Seismology is the study of the characteristics of earthquakes. Scientists use equipment known as seismographs in measuring the intensity of vibrations caused by the earthquakes. These measurements are then recorded in form of seismograms. Currently seismographs are automated and they can record vibrations in a precise manner. They consist of an electronic sensor that sends signals to a computerized system that records the intensity of the earthquake precisely (Monroe & Wicander, 2009, p. 192). In other equipment, the vibrations can be measured manually. The earthquake is caused by the release of the energy accumulated in the faults which spread in all directions in form of seismic waves. The waves can cause the ground to shake. When the ground shakes, the base of the seismograph shakes too thereby allowing a string that suspends weight in the equipment to absorb these movements. Measurements are recorded by taking the distance between the base of the seismograph and the steady weight suspended by a string.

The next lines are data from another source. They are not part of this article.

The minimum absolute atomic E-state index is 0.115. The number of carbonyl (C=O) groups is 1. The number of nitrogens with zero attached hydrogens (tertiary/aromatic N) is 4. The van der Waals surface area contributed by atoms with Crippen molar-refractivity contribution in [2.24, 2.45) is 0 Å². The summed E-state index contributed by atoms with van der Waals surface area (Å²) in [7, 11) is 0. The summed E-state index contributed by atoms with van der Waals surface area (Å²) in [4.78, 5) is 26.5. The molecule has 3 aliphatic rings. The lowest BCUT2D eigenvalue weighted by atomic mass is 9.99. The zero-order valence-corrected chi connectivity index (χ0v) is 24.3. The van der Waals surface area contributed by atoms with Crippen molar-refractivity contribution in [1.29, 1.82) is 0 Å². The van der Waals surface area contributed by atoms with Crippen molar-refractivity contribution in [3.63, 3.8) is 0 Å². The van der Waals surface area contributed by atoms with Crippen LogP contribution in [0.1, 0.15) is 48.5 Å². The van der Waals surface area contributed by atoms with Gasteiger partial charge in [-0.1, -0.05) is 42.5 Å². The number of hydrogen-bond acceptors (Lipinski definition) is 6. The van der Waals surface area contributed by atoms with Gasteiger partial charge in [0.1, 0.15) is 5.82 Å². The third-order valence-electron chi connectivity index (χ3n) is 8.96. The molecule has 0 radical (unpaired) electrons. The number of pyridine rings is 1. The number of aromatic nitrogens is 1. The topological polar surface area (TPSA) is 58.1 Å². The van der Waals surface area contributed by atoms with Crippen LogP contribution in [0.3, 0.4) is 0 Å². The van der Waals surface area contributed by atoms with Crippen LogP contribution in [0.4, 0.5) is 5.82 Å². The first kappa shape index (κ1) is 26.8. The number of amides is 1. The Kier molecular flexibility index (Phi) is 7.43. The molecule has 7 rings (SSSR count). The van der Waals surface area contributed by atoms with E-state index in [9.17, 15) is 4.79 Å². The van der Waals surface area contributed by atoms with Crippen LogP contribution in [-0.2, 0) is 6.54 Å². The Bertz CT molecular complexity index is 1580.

Types of body waves created by an Earthquake

Since the Earthquake occurs as a movement that shakes the ground, it creates various waves. These waves include; surface and body waves. The body waves originate from the Earthquakes’ epicenter and travel through the earth to the surface. The other forms of waves also known as shock waves include; the primary and secondary waves.

Primary waves are also known as pressure or P-waves be the fastest and can move through elements of matter causing forward and backward earth movements. On the other hand, secondary waves also referred to as Shear or S-waves are unable to move through liquids since they travel sideways causing a lot of damage by moving the ground horizontally. Upon reaching the Earth’s surface, some of the P- and S-waves are converted to surface waves which include the Long waves and the Rayleigh waves. These are known to travel slowly through the surface of the Earth but they do cause a lot of damage.